Oak apple gall on oak (Quercus robur)

Oak apple gall on oak (Quercus robur)

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Credit: DR JEREMY BURGESS/SCIENCE PHOTO LIBRARY

Caption: An oak apple on a twig of English oak (Quercus robur), in May, UK. The picture shows a gall developing from a dormant leaf bud, with a normal bud to its right. The gall retains remnants of the scales that covered the bud, as a cone-like tip (left, brown). The gall is segmented; this results from the structure of the bud before the gall started to grow. The gall tissue (white with a red covering) is soft and spongy at this stage.Oak apples are produced when an asexual female gall wasp, Biorhiza pallida, lays eggs inside a dormant bud. She drills into the bud with her ovipositor to make a series of tunnels. She then lays up to 100 eggs in each, a process that can take several hours. The eggs develop into larvae, then male and female wasps. These sexual females lay eggs in the roots of the tree, also producing galls. The root galls give rise to asexual females, and the cycle is complete.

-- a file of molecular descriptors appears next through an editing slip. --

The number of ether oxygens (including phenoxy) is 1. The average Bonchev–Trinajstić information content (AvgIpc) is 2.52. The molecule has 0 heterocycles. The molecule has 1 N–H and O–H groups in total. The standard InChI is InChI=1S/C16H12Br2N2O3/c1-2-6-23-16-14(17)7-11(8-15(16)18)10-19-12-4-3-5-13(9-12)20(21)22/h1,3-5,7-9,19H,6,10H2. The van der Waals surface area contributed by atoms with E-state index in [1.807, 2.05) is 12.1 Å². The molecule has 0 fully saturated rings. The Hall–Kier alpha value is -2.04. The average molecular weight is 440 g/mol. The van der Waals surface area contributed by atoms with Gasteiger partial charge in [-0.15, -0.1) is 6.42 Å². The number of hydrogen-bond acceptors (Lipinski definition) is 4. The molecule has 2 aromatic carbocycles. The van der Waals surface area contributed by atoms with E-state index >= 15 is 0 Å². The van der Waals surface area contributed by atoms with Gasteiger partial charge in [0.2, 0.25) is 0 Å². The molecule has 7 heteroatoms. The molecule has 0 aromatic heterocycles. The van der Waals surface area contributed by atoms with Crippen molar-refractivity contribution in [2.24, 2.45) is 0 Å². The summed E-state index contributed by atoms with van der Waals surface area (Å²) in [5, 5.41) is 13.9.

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Keywords: asexual female, biorhiza pallida, bud gall, egg, english oak, gall wasp, larva, oak apple, ovipositor, quercus robur, root gall

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